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Managing Abuse Memories

By Dr. Margaret Paul
April 22, 2024



While it is very important to be working with a knowledgeable therapist when dealing with abuse memories, there are many things you can also learn to do to help yourself.



abuse recoveryWhen children are severely physically, sexually, or emotionally abused, they often cope with the abuse through some form of dissociation. Dissociation happens on a continuum, from temporarily leaving the body, to fragmenting into different parts, as in Dissociative Identity Disorder (DID). Dissociation allows the child to separate away from the abuse experience enough to survive it.

Dissociation may cause the abusive event to become repressed, which means that it becomes unconscious - not consciously remembered. It will likely remain repressed until the child aspect, who holds the painful memory, feels safe enough to bring it to consciousness.

This often occurs when people are in a safe therapeutic environment, or when they start to practice Inner Bonding and begin creating a loving internal adult. At some point in the healing process, the memory or memories may emerge in dreams, in drawings, or in physical feelings - called body memories. Occasionally, there may be an "abreaction," which is when the person relives the abusive event as if it is happening in the moment. The person might even swell up from bruises or have intense internal or external physical pain. A person who goes into the abreactive state may or may not remember having been in that state after returning to normal consciousness. Often, the abreaction is a way that the inner child, who received the abuse, lets the therapist know what happened.
 

If You Are Recovering Memories…

If you are starting to remember severe abuse as a result of your Inner Bonding work, what is the best way to handle this?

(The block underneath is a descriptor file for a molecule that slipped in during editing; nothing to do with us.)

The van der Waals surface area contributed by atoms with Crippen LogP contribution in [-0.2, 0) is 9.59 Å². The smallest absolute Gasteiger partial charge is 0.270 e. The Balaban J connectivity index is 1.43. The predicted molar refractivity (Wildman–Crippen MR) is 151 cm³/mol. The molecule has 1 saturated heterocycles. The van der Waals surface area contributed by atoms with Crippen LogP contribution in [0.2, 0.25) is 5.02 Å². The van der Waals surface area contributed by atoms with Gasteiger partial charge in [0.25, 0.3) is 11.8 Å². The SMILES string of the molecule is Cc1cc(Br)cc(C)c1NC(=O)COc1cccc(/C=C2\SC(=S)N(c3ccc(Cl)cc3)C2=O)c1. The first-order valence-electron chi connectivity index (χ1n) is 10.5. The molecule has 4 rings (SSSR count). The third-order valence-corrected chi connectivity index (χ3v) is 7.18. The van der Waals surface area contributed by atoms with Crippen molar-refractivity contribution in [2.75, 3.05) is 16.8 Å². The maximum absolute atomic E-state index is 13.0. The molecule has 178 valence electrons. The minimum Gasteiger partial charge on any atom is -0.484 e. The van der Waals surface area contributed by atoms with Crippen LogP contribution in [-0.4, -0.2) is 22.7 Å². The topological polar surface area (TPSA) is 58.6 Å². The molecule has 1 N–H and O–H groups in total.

First, I highly recommend that you seek therapeutic help if at all possible. In a sense you were alone - no one was able to help you - when the abuse occurred, and it is best to not be alone when you remember it. It is best to be with a warm, caring well-trained person who can help you feel safe during the memory process.

However, this isn't always possible. If you need to deal with your memories on your own, there are some things you can do to help yourself through the process.

1) I highly recommend that you learn the Emotional Freedom Technique (EFT) to help release both physical and emotional feelings from your body, as well as old programmed false beliefs. In addition, I recommend you learn Trauma Release Exercises (TRE), which help to release the trauma from your body. You can learn both these techniques online.

2) Practice a process called "revivification." This is technique of intentionally visualizing the abuse a distance away on a screen, as if you are watching a movie. Instead of having to relive all the pain of the abuse, you can see what happened and what shame and beliefs you absorbed at the time of the abuse. You can then visualize giving the darkness of the shame back to the abuser or to spirit, and work with your higher guidance on letting go of the false beliefs.

3) Inner Bonding is a powerful process for healing abuse. By continually going through the Six Steps of Inner Bonding whenever a memory comes up, you discover the false beliefs, move into truth from your guidance, and bring love and nurturing to your hurt inner children.

4) Trust the memories. Realize that dissociated memories will always appear dream-like. It may feel as if you are making them up, but if you do not trust your inner children who have the memories, you could do more damage. These parts of you need to be heard and believed by you in order to heal. Because you repressed the memories, they will not be experienced in the same way conscious memories are, but this does not mean that they are not real.

While it is not ideal to go through abuse memories alone, it can successfully be done, and has been accomplished by others doing Inner Bonding. By learning to be a loving adult for your very hurt inner children, you can heal the past.

Join Dr. Margaret Paul for her 30-Day at-home Course: "Love Yourself: An Inner Bonding Experience to Heal Anxiety, Depression, Shame, Addictions and Relationships."



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